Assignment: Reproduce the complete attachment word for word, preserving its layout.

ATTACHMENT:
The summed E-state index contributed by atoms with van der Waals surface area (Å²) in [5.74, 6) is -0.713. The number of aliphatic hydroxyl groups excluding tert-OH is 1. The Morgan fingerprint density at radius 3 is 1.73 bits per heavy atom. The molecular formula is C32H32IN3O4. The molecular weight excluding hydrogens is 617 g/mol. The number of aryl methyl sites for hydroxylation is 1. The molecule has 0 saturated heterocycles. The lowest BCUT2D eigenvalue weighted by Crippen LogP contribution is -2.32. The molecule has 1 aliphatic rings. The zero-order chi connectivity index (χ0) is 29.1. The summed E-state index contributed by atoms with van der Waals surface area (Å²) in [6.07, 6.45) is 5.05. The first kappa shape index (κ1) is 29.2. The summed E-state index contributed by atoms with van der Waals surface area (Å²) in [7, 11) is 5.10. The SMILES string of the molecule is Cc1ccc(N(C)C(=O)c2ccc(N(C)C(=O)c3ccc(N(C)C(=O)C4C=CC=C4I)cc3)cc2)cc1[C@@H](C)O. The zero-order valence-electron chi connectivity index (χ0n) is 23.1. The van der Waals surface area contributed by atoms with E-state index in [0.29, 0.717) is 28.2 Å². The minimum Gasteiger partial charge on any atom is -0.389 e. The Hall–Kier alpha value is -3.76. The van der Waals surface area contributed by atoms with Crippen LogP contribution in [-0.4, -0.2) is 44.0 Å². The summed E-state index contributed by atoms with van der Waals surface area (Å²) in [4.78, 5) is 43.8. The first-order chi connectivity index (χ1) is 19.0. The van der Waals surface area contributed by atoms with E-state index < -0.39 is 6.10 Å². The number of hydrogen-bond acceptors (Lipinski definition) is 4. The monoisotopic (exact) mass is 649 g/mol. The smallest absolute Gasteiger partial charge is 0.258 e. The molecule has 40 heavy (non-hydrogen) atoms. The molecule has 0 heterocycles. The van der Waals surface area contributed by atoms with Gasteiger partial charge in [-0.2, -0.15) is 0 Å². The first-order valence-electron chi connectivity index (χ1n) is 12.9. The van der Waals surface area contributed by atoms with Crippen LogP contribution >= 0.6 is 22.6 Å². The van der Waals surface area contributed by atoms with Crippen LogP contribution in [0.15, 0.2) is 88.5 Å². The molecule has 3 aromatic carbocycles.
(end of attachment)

The summed E-state index contributed by atoms with van der Waals surface area (Å²) in [5.74, 6) is -0.713. The number of aliphatic hydroxyl groups excluding tert-OH is 1. The Morgan fingerprint density at radius 3 is 1.73 bits per heavy atom. The molecular formula is C32H32IN3O4. The molecular weight excluding hydrogens is 617 g/mol. The number of aryl methyl sites for hydroxylation is 1. The molecule has 0 saturated heterocycles. The lowest BCUT2D eigenvalue weighted by Crippen LogP contribution is -2.32. The molecule has 1 aliphatic rings. The zero-order chi connectivity index (χ0) is 29.1. The summed E-state index contributed by atoms with van der Waals surface area (Å²) in [6.07, 6.45) is 5.05. The first kappa shape index (κ1) is 29.2. The summed E-state index contributed by atoms with van der Waals surface area (Å²) in [7, 11) is 5.10. The SMILES string of the molecule is Cc1ccc(N(C)C(=O)c2ccc(N(C)C(=O)c3ccc(N(C)C(=O)C4C=CC=C4I)cc3)cc2)cc1[C@@H](C)O. The zero-order valence-electron chi connectivity index (χ0n) is 23.1. The van der Waals surface area contributed by atoms with E-state index in [0.29, 0.717) is 28.2 Å². The minimum Gasteiger partial charge on any atom is -0.389 e. The Hall–Kier alpha value is -3.76. The van der Waals surface area contributed by atoms with Crippen LogP contribution in [-0.4, -0.2) is 44.0 Å². The summed E-state index contributed by atoms with van der Waals surface area (Å²) in [4.78, 5) is 43.8. The first-order chi connectivity index (χ1) is 19.0. The van der Waals surface area contributed by atoms with E-state index < -0.39 is 6.10 Å². The number of hydrogen-bond acceptors (Lipinski definition) is 4. The monoisotopic (exact) mass is 649 g/mol. The smallest absolute Gasteiger partial charge is 0.258 e. The molecule has 40 heavy (non-hydrogen) atoms. The molecule has 0 heterocycles. The van der Waals surface area contributed by atoms with Gasteiger partial charge in [-0.2, -0.15) is 0 Å². The first-order valence-electron chi connectivity index (χ1n) is 12.9. The van der Waals surface area contributed by atoms with Crippen LogP contribution >= 0.6 is 22.6 Å². The van der Waals surface area contributed by atoms with Crippen LogP contribution in [0.15, 0.2) is 88.5 Å². The molecule has 3 aromatic carbocycles.